“[A Beatles 1970-2010] is what Walker has created, and I agree with him, that you’ll rarely listen to the individual solo albums again. I have a full set of his suggested compilations and they are superb. I suggest that you follow this train of thought, get into the background of each solo track, album and songwriter, and then make your own ‘Beatles’ albums. It’s well worth it. Go on, dig out your back catalogues and Put the Beatles Back Together Again.” -- British Beatles Fan Club Magazine (David Bedford, author of Liddypool)

"Very interesting new concept based on...the treasure trove of music from the solo Beatles." --'The Fest for Beatles Fans' Mark Lapidos

"The author makes the Beatles breakup a way to revise their catalogue...He puts a new spin on [the breakup]...The premise of the book is to replace Allen Klein (which will get the book fans for that reason alone)...Walker's logic behind the [resulting] new albums makes for a 'what if' scenario that creates, at the least, something to consider." --'Beatles Examiner's Steve Marinucci

“Wow, I’m really impressed. It’s so big and smart and well written...a very great unadulterated pleasure...[Walker’s] really done it.” -- ‘Toronto Today Magazine’ editor-in-chief Eric McMillan

About the Author

Jeff Walker is a Canadian pop-culture analyst. His prior book was 'The Ayn Rand Cult' (Chicago: Open Court, 1999), which received favourable reviews in Canada, the U.S., and Europe. He lives in Toronto, Ontario, Canada, with his spouse and two children. He is currently writing quasi-sequels to both books.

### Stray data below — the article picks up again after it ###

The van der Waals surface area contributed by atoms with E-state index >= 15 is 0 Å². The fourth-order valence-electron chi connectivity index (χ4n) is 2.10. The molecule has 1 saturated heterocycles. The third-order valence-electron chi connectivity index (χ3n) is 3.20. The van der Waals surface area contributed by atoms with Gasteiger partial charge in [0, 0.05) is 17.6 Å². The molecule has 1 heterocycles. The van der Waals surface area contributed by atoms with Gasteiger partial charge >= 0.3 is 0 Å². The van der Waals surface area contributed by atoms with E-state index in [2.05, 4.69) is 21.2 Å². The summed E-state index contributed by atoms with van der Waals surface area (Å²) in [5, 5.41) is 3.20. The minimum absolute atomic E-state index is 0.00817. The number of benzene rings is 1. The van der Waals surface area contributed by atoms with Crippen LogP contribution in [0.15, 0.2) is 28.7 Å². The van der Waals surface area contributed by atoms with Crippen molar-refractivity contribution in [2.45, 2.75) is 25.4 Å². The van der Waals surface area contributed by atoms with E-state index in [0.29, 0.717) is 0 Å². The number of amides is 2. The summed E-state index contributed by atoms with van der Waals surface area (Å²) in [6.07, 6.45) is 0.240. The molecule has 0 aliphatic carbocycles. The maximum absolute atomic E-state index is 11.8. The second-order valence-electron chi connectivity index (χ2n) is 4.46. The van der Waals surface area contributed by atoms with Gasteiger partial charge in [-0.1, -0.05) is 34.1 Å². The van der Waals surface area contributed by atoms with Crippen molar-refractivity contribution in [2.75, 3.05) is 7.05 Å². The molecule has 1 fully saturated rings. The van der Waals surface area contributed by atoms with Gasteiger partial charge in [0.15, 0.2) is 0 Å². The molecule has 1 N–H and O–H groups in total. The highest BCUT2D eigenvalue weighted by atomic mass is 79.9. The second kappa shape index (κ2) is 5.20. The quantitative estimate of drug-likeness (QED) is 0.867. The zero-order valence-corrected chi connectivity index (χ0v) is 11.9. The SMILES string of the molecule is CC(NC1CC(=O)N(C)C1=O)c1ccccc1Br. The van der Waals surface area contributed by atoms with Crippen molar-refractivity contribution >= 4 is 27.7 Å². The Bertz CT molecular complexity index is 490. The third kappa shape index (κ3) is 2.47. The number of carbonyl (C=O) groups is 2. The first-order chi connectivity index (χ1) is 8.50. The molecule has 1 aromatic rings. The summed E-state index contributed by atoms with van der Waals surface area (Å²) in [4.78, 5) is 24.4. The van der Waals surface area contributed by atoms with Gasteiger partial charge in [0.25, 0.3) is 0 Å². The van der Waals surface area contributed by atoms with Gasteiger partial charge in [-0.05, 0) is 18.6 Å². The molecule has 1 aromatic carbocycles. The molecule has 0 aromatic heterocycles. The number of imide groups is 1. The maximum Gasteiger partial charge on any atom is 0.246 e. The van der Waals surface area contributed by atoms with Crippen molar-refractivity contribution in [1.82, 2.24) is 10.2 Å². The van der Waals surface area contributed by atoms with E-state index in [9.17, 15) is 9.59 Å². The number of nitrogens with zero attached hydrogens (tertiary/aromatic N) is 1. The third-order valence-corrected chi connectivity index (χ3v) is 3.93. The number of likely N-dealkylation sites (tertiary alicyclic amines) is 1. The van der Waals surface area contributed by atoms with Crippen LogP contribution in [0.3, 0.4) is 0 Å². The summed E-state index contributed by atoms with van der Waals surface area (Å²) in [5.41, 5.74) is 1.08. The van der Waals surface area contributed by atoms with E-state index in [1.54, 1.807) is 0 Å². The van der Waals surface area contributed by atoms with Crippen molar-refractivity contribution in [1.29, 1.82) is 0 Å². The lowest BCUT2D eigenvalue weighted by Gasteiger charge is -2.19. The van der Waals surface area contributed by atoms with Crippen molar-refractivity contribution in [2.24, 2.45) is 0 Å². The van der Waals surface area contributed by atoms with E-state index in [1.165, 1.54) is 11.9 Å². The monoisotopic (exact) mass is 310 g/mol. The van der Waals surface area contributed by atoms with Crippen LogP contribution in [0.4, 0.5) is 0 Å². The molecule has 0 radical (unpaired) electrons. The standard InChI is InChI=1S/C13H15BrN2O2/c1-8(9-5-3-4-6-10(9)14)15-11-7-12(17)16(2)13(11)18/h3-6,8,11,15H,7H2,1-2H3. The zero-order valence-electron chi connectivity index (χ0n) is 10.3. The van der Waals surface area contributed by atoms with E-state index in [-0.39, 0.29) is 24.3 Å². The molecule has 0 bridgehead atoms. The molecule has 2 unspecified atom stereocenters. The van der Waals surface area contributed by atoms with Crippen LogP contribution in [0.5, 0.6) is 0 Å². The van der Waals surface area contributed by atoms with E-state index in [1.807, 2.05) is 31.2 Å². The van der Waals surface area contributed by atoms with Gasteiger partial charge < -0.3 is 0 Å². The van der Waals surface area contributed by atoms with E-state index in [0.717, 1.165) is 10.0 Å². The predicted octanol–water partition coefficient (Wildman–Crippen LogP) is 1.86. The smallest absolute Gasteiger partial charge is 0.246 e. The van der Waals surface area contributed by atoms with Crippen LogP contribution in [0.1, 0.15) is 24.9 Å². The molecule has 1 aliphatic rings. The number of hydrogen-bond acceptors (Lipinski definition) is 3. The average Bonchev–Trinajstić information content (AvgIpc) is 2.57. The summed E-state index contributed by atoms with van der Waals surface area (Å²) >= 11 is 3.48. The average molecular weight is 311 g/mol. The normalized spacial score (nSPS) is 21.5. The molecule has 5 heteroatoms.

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Most Helpful Customer Reviews

5 of 6 people found the following review helpful By John P. Daly on 14 Aug. 2011
Format: Perfect Paperback
Imagine. How many millions of words have been written about John and Paul and George and Ringo? Many millions. I am a musician and like many musicians I can tell you I play because when I was a kid I sat in front of a television set and watched The Beatle's take the stage on the Ed Sullivan show and then take the world by storm.

I've studied the band and I've read most of the acclaimed biographies as well as the autobiographies of Paul McCartney and George Harrison. I would not have thought it possible for someone to put forward a unique perspective about the work of these four men. But Jeff Walker has done exactly that...